There are plenty of Filipino single mothers. You find that one out fairly early in the peace when you have anything to do with the Philippines and Filipina girls. Lots of single Filipina ladies with kids. And in most cases, the biological father isn’t in the picture and doesn’t really care very much. It’s very unusual to find an involved Filipino father of a child when the couple didn’t marry. He sows his wild oats (as all good macho men do), and walks away from anything resembling responsibility.
So as a result, you will find plenty of Filipina single mums out there with kids who would love to have a good husband. And more than that, they would love even more to have a father of their kids.
Filipino attitude toward “illegitimate” children
I put that word above into inverted commas, because I detest it. I detest its meaning. “Legitimate” means “real” or “genuine”. The word infers that the child is somehow fake, and I can’t abide by it. Yet, the Philippines tends to use some fairly archaic words and no one really means it that way. Certainly not these days. Never seen a niece, nephew or grandchild treated as in any way lesser because they were not born in wedlock. Kids are generally much-loved within Filipino families.
Only odd thing I’ve noticed over the years is that whilst a man may marry (or live in a de facto or “live in” relationship) with a single mum, he normally doesn’t bond particularly closely with the child that is not “his blood”. You will notice and sense that this child is often on the outer, and never fully accepted by the new dad. He will do the basics, but the kids he fathers will be his pride and joy and not the other child or children.
Australian attitude toward out-of-wedlock kids
This view seems to vary. In our Migration Agency practice, I see a lot of kids being left behind. Lots of Filipina single mums migrate to Australia with Australian men and the kids stay behind with the grandparents. I can’t really comment, as it’s truly none of my business.
But I do always smile to myself (fairly broadly, usually) when I see a Aussie man taking on a child or even multiple kids. So far this month we’ve had one good man take on two kids and another take on three. And on our Philippines To Australia Facebook Group I see some recent photos from a nice Aussie bloke with his new wife and the two Filipino kids that he refers to as “his kids”. I think that’s about as fantastic as fantastic can be. A ready-made family. What could possibly be better?
I did the same thing myself, which those who know me reasonably well would already know. When I met my wife Mila, I set my expectations clearly right from the start. I said there would be no “step-parents”, and that her daughter would be my daughter and I would expect her to be a mum to my two sons. I was, and she was. There was never any question about this. If you want to be a proper family, you really need to do the same. You will have nothing but a source of conflict if you don’t, ie. if either of you get protective and possessive about “my kids” or shows disdain toward “your kids”.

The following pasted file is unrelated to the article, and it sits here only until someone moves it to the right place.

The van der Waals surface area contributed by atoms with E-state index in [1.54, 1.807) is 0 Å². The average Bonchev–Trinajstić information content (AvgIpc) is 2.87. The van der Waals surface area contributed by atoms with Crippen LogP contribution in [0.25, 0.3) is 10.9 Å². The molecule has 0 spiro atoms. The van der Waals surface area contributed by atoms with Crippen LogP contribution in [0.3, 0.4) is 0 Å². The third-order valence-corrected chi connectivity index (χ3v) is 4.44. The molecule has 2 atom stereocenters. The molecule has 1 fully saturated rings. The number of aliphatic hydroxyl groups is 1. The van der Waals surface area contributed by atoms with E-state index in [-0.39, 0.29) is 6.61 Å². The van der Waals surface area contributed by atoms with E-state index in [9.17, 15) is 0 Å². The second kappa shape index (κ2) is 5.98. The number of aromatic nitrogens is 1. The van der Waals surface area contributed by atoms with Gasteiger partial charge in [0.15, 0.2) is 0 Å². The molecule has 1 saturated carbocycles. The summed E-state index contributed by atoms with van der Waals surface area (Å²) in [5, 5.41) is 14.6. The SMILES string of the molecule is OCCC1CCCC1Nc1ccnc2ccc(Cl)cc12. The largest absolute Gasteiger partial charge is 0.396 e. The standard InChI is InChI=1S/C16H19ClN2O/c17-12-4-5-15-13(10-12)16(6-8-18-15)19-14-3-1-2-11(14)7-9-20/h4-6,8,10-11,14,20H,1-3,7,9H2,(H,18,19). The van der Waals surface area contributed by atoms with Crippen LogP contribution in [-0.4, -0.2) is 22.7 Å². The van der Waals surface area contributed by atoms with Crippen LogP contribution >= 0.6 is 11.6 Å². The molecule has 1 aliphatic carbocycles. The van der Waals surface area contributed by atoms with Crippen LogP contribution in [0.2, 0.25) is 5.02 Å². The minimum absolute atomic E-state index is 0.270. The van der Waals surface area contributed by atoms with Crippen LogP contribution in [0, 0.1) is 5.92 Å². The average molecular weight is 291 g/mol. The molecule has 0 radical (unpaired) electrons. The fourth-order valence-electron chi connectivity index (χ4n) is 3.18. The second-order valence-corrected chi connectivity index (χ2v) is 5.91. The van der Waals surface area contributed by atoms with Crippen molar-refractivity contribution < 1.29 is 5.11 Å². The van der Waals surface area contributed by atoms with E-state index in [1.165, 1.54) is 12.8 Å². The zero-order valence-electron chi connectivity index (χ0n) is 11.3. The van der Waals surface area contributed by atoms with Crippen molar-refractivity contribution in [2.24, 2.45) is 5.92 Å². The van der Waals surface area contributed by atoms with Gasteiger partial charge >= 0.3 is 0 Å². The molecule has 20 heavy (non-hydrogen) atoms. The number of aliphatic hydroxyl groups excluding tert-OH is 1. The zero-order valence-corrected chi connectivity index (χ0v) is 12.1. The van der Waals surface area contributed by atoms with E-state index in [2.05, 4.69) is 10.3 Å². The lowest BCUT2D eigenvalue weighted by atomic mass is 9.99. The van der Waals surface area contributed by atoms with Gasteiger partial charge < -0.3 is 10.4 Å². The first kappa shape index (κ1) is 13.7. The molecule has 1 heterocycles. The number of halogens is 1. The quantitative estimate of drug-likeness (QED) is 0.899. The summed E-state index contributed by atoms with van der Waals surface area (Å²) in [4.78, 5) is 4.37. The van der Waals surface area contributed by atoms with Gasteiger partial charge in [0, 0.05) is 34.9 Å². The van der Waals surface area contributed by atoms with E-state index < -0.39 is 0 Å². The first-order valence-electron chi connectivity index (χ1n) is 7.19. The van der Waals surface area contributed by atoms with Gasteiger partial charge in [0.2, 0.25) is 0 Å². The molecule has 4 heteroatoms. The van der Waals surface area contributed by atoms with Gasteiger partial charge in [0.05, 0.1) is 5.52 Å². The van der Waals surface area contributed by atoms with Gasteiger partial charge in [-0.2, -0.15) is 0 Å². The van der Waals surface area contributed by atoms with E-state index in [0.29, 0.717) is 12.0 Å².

How do Filipino children accept a new dad?
I’d love to say that it’s all sunshine and flowers, and that every Filipino child will run to your arms and love you as their new dad from that moment. But it has its challenges. It will especially have its challenges if the former single-mum doesn’t insist absolutely that the kids fully accept the new situation. If she tries to continue the former-family within the new family, the transition will be slow or it simply won’t happen at all. No one wins when that happens.
Marriages require give-and-take. You change…..your spouse changes. That’s how it works. Mila and I are vastly different people to the couple of lonely 30-something single people who met each other all those years ago when she was an OFW in Hong Kong. And I sincerely thank God for every one of those changes, as does Mila. If you don’t want to bend? Then stay single! I mean it!
And that means insisting that the kids go along with the adjustment and accept their new life with new dad has begun, and old life in the Philippines is over. A new chapter and new realities. And I mean the same for any Aussie kids too. My eldest son? He didn’t want anything to change, and if he could have stuck Mila (and definitely 9 year old Remy!) back on a plane by pressing a button, he would have done so in a heartbeat. But he didn’t control that button, and he knew it. Jeremy (the Down Under Visa office manager now) found he had less jobs to do and more variety of food to eat, so he was happy. He hasn’t changed much either!
Will the kids always love you? Will they always appreciate every little thing that you do for them? Do any kids? None that I’ve ever met! I have six kids living here (plus one who’s 19 but still acts like a kid). I have one off at college. I have Jeremy who’s too big and ugly to live here now, and has his own man-cave. Yeah, they love me. They know they’re fortunate. But they can be selfish and thoughtless, as can any kid. But that’s not why you take on kids. You love them unconditionally. That means “no conditions”. That means you love them even if you would like to throttle them. They will never love you as much as you love them, and one day they will move on and you will matter even less. And that’s the way the world works. But you are doing a good thing, and that’s what matters. You do good for the sake of doing good, because that’s what doing the right thing is all about.
I hope a few more of you can take on a Filipina single mum AND her kids. I’ve never regretted it, and I’m sure that neither will you.